Alison Scharman still remembers when cicadas took over her world.
The 30-year-old consultant was in middle school in Bethesda, Maryland, just outside Washington, in 2004, when the cicadas last invaded the eastern US.
“It was a pretty crazy experience,” she said. “They were everywhere and the middle-school boys would chase them around and catch them and dare each other to eat them.”
Periodical cicadas are large insects indigenous to the eastern US that spend most of their lives underground.
“They’re not hibernating, they’re not dormant, they’re just developing. They're growing underground,” said John Lill, chairman of the biology department at George Washington University in Washington, DC.
Every 13 or 17 years, billions of cicadas emerge from the earth. Their brief lives above ground are singularly focused on finding a mate.
"Over the last couple of million years, the cicadas have split into several geographically temporarily isolated groups of individuals that emerge on different schedules," Prof Lill said.
Brood X, which is expected to emerge in late April and the end of May, is one of the largest groups.
"It's going to be a big show," an excited Prof Lill told The National.
Cicadas will storm several areas in up to 15 different states. But the nation’s capital will be the epicentre.
Washington "is about as dense as it gets”, Prof Lill said. “We’re pretty much in ground zero for one of the most numerically abundant broods as well as the densest broods of periodical cicadas in existence."
In many neighbourhoods across Washington and the surrounding suburbs, it will be impossible to ignore the screaming insects.
Male cicadas produce a mating song that sounds like something between an incoming helicopter and TV static. “It is one of the loudest sounds produced by any insect. It’s in the 80 to 100-decibel range, the sound of a jet plane,” Prof Lill said.
The last time cicadas descended upon the capital, former president George W Bush was gearing up for a second run at the White House, the Boston Red Sox were still suffering through their 86-year baseball curse and Facebook was just two months old.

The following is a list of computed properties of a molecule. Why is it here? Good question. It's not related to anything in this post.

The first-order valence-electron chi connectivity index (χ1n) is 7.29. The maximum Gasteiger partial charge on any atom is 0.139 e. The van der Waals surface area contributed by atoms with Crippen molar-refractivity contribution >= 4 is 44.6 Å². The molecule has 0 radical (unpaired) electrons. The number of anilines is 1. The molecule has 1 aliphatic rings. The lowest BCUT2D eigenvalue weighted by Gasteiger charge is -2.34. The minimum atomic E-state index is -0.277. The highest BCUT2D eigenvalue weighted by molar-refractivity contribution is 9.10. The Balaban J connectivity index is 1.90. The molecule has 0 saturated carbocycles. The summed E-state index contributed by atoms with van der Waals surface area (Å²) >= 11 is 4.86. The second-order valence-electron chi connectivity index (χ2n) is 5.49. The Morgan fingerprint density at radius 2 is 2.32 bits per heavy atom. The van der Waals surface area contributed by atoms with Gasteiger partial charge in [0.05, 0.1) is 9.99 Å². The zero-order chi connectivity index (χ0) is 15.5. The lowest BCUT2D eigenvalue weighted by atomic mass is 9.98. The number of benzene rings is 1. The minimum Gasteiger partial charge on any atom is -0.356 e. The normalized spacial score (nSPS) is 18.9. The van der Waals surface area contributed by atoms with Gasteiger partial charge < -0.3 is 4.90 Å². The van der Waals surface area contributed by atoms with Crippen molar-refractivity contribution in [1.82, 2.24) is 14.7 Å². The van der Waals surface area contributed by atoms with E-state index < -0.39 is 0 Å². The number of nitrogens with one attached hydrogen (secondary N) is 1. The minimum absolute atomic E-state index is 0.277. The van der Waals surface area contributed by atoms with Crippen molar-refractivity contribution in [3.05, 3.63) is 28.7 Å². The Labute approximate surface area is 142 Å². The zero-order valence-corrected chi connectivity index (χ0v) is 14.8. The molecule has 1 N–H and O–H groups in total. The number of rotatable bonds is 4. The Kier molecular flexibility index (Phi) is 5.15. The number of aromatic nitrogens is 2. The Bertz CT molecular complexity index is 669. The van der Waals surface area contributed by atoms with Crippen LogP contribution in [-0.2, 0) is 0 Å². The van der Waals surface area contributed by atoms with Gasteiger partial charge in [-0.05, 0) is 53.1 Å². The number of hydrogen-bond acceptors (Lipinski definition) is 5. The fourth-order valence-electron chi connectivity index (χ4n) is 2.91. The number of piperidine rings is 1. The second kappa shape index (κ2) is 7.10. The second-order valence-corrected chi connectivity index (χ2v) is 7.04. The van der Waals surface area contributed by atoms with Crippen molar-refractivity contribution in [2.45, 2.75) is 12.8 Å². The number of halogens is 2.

But for those who were in the area, it was a memorable time.
“It wasn’t like, oh, we’re just living life and there are some bugs. It’s like a plague,” said Ms Scharman. It’s like a biblical plague, the numbers that they come in.”
And that is actually how the early US colonists described them. But Prof Lill is quick to point out cicadas are not locusts and pose no dangers to human beings or crops.
“They are totally harmless. They don’t bite, they don't sting, they don’t really do anything to people other than just make a lot of noise.”
What they do become is a giant source of food for thousands of other animals, including birds and dogs.
“If you do have pets, you want to try to minimise how much they consume,” said Prof Lill, because, for example, dogs can become constipated if they eat too many.
Humans can eat them, too. Prof Lill said in 2004 some restaurants around Washington served them up to customers.
The insects are not immune to global warming, and biologists say it may be forcing 17-year cicadas into a shorter, 13-year cycle.
In 2017, some of Brood X emerged in the southern fringes of cicada territory.
“What is going to potentially happen is, as it spreads north, you might see an increase in 13-year broods and a decrease in 17-year broods,” Prof Lill said.
Entomophiles will be able to follow Brood X through an app developed by Mount St Joseph’s University in Cincinnati, Ohio. Users will be able to track where cicadas are spotted and upload their own photos of sightings.
Ms Scharman is looking forward to seeing reality lives up to her memory of the cicadas.
“I hope that they are what I remember them being like, just so that my friends can see them,” she said.